Hashim Ali, one of Pakistan’s finest and most prominent Art Director’s has created sets for a number of these campaigns in question. When asked about the sudden surge in nostalgia marketing he shares, “There’s so much clutter where everything in the industry is so fast and constantly rushed so millennials resonate with the nostalgic is because it talks of simpler times and about real connections where one would sit with their families and elders would tell stories.” Azka agrees that nostalgia marketing gives a predominantly millennial audience the sense of familiarity and continuity in an ever-changing fashion landscape that is exhausting to keep up with. “It’s been around for longer than most brands, so I don’t believe a single one can take ownership of the strategy- even less so of a shared culture- but they can use it smartly to reinforce their brand identity, certainly.”

The discussion on Twitter regarding nostalgia fashion marketing is taking a different turn altogether. Women (and men) feel that brands who employ this binary between the traditional and modern absolve themselves of the many exploitations that fast fashion has built itself on. Amna Chaudhry tweeted, “Fast fashion is a wholly modern phenomena and fashion as we recognize it today is largely built on the backs of ‘others’- women of the wrong ethnicity, religion, class background, who work on minimum wage, cannot unionize and face harassment at the workplace. These are the women who truly feel the burden of the modern while the clothes they make are sold as markers of a tradition that never really existed.”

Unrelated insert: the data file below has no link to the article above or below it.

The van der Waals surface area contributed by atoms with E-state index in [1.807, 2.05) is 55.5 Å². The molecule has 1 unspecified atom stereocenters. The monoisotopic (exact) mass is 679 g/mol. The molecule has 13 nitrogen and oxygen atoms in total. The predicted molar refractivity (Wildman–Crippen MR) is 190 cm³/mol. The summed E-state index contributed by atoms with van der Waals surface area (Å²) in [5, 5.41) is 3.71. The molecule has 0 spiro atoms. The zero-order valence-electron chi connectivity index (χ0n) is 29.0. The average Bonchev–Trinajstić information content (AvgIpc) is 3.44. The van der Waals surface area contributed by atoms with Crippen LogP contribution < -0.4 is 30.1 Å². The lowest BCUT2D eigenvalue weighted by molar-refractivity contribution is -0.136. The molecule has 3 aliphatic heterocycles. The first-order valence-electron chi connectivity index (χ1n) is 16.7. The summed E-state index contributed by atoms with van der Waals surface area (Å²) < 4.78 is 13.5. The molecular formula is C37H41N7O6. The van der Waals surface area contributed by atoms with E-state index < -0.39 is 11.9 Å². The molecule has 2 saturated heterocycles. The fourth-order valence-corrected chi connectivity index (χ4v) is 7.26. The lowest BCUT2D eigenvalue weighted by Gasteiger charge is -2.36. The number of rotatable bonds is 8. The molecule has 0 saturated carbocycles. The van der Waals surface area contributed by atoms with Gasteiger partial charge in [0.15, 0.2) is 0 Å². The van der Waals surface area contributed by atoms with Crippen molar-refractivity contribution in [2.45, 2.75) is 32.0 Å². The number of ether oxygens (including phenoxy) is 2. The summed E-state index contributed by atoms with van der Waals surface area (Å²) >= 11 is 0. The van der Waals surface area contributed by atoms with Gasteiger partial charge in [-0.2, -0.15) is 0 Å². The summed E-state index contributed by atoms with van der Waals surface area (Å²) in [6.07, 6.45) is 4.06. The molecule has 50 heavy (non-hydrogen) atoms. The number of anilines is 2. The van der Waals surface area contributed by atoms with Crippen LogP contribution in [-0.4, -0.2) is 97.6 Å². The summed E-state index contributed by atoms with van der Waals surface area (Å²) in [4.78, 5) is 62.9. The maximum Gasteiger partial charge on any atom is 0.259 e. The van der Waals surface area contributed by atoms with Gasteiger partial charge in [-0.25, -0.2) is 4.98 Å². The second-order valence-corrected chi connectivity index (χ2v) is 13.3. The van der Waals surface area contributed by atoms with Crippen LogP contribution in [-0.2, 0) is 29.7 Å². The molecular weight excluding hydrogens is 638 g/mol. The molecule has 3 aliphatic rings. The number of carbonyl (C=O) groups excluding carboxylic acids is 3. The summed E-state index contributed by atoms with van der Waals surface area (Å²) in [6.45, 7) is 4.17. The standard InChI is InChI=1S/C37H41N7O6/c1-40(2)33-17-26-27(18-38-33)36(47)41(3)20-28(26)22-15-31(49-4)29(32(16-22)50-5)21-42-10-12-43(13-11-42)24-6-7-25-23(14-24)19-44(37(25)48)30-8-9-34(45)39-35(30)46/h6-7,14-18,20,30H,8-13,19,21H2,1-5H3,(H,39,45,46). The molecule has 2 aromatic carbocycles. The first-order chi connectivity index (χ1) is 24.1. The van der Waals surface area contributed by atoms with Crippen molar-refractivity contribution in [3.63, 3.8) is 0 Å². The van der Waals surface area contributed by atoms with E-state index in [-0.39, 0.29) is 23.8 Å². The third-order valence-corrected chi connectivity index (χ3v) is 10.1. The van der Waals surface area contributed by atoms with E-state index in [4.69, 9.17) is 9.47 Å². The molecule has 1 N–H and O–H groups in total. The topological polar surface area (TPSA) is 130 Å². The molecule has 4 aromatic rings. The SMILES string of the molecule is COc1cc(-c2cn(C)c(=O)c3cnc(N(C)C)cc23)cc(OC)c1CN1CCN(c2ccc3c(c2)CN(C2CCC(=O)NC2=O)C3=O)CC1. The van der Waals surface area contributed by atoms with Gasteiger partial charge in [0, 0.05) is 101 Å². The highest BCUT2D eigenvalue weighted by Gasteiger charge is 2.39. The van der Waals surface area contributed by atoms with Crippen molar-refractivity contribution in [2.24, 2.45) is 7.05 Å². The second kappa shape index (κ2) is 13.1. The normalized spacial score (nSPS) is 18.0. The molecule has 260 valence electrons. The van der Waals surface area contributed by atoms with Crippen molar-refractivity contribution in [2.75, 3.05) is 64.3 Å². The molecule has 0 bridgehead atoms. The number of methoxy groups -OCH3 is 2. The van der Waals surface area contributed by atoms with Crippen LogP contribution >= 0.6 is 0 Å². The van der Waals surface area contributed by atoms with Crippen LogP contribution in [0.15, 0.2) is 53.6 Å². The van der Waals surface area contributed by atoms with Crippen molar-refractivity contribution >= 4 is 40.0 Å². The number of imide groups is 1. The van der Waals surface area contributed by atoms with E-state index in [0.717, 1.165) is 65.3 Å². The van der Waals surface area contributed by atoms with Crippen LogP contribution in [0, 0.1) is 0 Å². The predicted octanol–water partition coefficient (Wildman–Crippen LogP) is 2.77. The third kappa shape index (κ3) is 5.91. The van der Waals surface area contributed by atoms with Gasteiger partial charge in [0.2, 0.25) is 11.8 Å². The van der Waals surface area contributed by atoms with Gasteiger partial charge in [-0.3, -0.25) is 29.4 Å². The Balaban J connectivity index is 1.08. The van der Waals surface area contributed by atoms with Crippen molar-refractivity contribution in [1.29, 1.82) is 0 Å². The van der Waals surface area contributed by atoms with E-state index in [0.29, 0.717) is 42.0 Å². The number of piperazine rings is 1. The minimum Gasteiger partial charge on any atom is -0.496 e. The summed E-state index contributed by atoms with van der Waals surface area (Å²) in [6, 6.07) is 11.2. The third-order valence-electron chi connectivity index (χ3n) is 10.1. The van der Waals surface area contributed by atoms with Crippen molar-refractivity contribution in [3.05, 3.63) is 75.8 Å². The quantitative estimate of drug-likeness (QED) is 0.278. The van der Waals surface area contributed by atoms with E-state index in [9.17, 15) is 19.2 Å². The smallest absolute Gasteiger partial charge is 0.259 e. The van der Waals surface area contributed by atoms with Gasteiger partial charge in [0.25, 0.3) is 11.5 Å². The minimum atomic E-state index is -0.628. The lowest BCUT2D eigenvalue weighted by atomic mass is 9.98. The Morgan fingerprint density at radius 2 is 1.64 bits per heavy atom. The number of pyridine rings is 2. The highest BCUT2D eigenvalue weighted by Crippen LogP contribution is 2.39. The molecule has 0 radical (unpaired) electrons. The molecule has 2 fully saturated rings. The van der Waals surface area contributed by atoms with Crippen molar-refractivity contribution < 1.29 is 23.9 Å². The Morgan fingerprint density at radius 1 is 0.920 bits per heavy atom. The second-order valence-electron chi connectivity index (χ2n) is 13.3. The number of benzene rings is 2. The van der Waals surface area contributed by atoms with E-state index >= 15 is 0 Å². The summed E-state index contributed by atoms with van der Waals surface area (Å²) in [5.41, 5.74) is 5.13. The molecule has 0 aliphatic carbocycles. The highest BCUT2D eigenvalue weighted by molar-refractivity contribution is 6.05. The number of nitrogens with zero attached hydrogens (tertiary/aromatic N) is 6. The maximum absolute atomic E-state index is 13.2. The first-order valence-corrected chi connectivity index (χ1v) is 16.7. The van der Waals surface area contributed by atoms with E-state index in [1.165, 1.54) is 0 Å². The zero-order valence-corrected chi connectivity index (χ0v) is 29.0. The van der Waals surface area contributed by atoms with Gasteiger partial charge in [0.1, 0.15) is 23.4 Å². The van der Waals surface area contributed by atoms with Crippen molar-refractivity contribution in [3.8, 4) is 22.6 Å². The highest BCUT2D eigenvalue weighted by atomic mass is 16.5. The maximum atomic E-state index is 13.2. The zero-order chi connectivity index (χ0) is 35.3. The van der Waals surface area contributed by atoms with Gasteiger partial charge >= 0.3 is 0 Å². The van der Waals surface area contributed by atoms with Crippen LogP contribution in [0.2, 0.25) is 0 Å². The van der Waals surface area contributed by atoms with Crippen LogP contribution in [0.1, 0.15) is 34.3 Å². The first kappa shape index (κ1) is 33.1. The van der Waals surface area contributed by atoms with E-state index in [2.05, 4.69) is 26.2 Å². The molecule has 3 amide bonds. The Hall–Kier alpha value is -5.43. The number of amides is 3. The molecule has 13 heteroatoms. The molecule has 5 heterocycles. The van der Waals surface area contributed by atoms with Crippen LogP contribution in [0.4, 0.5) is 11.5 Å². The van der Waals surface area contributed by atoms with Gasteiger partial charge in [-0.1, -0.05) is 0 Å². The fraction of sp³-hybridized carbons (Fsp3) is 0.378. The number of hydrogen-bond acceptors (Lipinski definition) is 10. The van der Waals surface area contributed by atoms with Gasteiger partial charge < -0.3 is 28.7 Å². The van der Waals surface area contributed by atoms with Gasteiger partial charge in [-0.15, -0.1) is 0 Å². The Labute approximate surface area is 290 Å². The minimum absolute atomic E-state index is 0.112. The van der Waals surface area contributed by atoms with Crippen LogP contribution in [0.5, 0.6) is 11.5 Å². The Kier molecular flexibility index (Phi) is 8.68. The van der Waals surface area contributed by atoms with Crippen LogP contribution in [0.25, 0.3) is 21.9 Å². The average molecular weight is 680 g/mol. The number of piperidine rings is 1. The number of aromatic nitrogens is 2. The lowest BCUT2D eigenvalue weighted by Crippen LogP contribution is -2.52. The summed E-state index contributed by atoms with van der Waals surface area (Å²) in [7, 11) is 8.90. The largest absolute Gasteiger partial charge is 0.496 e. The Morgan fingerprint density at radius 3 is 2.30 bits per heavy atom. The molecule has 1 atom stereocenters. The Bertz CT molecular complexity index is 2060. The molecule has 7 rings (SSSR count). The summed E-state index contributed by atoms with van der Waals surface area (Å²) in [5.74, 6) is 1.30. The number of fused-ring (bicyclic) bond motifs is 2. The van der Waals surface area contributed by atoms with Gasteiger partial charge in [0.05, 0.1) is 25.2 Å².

It is true that nostalgia marketing is trending not only here, but globally but this is a dichotomy to ponder over when one is appreciating the beauty and simplicity of its fashion imagery because fashion above all, is a representation of our times.

Mehek Saeed